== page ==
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According to Rene Descartes, in order to find a metaphysical absolute (which can also be
read as an idea that is essentially perfect and without any doubt), we must challenge
every belief that we have, however widely accepted that particular idea seems to be, so
that we would be able to see whether or not the facts met the test of certainty. Descartes
begins his method of doubt by arguing that everything we have come to know as a result
of our senses may not be what is actually the truth. He explains that senses are always
deceiving people and if this is true than we shouldnt be trusting of our senses in order to
find the truth or metaphysical absolute. For example, when someone holds up a pen in a
room filled with people, everybody sees the pen differently, some see it as a circle, some
only see a side view, we can never be certain that what we see is actually what we believe
it to be. Descartes explains that even when asleep, we do not know whether we are
dreaming or awake, because there are no signs that indicate that we are in a dream or in
reality. Descartes then goes on to say, that while there is a God who is all knowing and all
powerful who created us as we are, however, since God is omnipotent he might have
made us in a way that we can go wrong with the simplest of beliefs. He says that we
cannot be certain that God is supremely good and that he may be an evil genius who has
done everything in his power to deceive us. As a result of his Method of Doubt, Descartes
went on to question everything, he felt that all of his former beliefs had little credibility
and he doubted everything that he once knew. Although Descartes no longer believed
that what he knew was certain, he knew one thing for sure, that he exists, because in
order for him to be able to be deceived, he must exist. One must exist to be able to doubt
whether or not they exist. Descartes belief of the existence of the self became the premise
of his whole philosophy. He now had an undeniable truth that the needed as a starting
point for his science of reality.
2. In 1651, Thomas Hobbes published The Leviathan in which he said that the state is a
mechanical person (basically it is a machine) and by saying this he is criticizing the state.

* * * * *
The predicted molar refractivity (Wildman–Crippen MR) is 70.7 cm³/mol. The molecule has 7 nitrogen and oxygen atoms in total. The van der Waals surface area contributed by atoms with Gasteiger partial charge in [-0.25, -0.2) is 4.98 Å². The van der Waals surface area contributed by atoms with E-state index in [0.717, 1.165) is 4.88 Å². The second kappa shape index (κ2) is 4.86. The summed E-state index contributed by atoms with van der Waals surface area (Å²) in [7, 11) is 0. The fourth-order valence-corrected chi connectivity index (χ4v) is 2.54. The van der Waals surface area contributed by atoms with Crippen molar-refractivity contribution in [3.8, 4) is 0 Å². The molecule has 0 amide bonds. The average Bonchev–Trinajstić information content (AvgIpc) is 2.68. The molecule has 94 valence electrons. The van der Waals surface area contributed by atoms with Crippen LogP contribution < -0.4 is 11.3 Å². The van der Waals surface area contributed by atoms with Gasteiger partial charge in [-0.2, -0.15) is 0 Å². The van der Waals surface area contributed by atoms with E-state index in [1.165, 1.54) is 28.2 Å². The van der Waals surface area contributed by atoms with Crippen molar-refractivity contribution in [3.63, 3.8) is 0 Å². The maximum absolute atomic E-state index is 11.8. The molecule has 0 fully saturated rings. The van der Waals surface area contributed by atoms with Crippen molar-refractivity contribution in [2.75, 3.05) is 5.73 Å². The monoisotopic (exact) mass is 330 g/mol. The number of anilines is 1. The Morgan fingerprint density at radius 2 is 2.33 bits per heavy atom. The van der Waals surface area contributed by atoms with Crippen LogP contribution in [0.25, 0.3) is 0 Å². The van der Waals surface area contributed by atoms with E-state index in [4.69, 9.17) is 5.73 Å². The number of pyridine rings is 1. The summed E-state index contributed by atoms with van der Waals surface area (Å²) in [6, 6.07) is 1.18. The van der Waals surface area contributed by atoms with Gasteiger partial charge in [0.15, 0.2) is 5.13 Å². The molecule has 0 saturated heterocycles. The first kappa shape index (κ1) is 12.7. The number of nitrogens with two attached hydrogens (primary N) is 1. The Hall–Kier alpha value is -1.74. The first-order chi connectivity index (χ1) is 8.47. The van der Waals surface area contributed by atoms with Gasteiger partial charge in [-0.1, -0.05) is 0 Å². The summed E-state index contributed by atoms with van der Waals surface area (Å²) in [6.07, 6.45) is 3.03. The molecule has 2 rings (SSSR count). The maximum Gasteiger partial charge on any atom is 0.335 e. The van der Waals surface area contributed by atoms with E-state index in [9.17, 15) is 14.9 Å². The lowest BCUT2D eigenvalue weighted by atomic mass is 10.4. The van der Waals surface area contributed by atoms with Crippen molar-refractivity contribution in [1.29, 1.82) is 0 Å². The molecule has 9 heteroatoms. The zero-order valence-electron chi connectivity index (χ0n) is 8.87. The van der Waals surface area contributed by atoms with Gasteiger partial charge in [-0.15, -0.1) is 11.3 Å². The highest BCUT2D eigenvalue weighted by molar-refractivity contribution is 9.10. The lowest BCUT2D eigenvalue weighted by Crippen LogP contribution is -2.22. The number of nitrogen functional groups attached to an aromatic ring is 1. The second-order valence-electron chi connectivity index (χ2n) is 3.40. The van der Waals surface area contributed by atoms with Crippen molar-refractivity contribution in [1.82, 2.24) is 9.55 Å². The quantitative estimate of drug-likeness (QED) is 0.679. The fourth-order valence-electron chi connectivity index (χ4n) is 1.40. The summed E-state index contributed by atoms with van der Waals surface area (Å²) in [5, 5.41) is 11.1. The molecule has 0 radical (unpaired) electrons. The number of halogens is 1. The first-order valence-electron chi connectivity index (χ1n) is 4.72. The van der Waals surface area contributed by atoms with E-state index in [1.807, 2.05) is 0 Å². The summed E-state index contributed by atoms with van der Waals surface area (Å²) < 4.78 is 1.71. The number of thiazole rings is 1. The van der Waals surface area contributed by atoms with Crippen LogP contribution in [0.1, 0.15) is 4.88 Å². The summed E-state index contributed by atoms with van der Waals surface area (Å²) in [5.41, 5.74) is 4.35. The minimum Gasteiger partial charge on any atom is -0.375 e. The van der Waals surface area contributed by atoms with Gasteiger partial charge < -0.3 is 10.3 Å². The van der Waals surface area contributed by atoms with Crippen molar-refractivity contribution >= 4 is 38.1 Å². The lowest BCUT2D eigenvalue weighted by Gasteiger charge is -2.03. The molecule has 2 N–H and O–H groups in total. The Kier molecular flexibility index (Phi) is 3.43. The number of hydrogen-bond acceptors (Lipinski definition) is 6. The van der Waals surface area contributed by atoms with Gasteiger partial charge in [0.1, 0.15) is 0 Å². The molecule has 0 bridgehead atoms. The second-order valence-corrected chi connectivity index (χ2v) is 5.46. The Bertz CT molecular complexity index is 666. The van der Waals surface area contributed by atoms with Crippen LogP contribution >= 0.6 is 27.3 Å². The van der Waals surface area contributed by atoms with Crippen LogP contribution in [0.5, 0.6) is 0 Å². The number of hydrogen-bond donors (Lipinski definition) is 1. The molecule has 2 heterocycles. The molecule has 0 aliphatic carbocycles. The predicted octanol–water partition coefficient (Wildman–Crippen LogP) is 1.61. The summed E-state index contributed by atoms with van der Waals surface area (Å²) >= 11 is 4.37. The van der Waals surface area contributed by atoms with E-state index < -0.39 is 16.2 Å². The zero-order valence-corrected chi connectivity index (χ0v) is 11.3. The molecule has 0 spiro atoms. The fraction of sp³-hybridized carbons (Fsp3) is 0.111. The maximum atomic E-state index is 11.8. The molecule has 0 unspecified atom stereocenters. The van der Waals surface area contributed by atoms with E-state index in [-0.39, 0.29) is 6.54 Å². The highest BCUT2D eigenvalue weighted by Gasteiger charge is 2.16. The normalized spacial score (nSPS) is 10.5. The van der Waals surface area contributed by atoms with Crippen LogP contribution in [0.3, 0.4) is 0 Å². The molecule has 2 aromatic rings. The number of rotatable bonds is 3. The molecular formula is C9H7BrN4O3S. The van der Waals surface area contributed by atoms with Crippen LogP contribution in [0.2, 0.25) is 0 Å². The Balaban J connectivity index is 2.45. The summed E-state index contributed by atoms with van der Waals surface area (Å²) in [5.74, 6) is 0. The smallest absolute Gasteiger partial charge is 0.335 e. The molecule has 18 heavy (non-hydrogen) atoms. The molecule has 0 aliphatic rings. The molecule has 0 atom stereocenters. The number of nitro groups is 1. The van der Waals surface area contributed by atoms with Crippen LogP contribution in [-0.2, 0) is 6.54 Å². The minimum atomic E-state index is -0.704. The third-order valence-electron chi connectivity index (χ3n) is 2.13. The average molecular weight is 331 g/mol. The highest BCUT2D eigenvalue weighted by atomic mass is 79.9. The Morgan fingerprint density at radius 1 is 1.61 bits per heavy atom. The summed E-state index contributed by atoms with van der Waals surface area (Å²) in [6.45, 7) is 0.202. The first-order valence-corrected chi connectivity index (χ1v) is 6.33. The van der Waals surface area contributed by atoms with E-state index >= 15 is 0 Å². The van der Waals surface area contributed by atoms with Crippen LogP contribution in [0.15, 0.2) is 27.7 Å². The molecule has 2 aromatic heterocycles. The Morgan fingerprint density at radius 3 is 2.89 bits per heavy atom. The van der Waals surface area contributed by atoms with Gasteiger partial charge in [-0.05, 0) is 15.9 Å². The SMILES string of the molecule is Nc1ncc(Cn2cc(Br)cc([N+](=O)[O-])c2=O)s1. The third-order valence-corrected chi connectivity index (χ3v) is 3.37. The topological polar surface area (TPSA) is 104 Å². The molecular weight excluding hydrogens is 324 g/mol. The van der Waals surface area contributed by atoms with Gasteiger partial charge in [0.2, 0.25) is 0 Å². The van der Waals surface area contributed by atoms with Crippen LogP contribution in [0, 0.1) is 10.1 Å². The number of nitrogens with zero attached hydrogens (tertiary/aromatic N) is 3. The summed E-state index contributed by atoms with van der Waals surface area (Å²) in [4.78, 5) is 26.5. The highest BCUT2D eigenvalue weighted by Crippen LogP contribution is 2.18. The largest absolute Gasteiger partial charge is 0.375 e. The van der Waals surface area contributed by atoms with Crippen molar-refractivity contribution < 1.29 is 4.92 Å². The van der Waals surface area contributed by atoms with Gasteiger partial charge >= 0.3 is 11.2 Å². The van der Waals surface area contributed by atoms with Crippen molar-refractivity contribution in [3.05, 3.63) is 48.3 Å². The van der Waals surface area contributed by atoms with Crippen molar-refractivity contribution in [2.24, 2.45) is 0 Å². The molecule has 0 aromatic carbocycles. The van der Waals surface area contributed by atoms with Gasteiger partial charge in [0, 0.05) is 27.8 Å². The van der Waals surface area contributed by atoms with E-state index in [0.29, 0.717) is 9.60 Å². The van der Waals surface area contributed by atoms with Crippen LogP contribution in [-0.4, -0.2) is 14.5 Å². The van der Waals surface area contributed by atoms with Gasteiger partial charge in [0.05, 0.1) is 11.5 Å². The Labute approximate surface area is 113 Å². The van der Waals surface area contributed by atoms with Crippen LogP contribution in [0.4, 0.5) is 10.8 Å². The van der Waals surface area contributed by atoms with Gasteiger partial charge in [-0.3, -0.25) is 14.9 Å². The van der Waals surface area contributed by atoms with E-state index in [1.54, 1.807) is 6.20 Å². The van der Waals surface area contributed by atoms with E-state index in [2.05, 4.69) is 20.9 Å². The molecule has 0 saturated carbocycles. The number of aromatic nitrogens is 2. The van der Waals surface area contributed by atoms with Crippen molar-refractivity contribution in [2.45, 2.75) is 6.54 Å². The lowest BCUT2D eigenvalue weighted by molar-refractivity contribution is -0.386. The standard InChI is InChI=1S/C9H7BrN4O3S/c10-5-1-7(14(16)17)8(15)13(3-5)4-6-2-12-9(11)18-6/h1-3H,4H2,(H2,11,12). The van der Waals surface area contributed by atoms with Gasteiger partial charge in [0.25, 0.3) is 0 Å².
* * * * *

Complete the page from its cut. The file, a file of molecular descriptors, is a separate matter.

He tries to avoid any metaphysical categories that dont relate to physical realities
(especially the mechanical realities of matter and motion). Hobbes admired deductive
science, which are sciences that deduce the workings of things from basic first principles
and from true definitions of the basic elements. Hobbes therefore approves a mechanistic
view of science and knowledge, one that models itself very much on the clarity and
deductive power exhibited in proofs in geometry. Since Hobbes was alive during the time
of the Scientific Revolution, he was very much influenced by his surrounding which
including the Euclidean deductive method of geometry, and he took advantage of all of
the new information that was provided as a result of the new findings of the thinkers of
the time. Deterministic Materialism is the view that ultimately everything in the universe
can be explained via material cause and effect sequences, even if those sequences include
some random factors and from this Hobbes was able to develop his philosophical system.
He argued that from a metaphysical perspective, one could then go on to explain
psychology of the people (and how they act in order to achieve what it is they desire) and
after understanding the peoples psychology, he could go on to grasp the idea of ethics
(what prevents people from getting what they want (if it is in fact unethical for them to
obtain it)). This led Hobbes to believe that the model of all behavior is the bodys
conformity to mechanical law. He argued that the behavior of material particles are
moving in accordance with simple mechanical laws.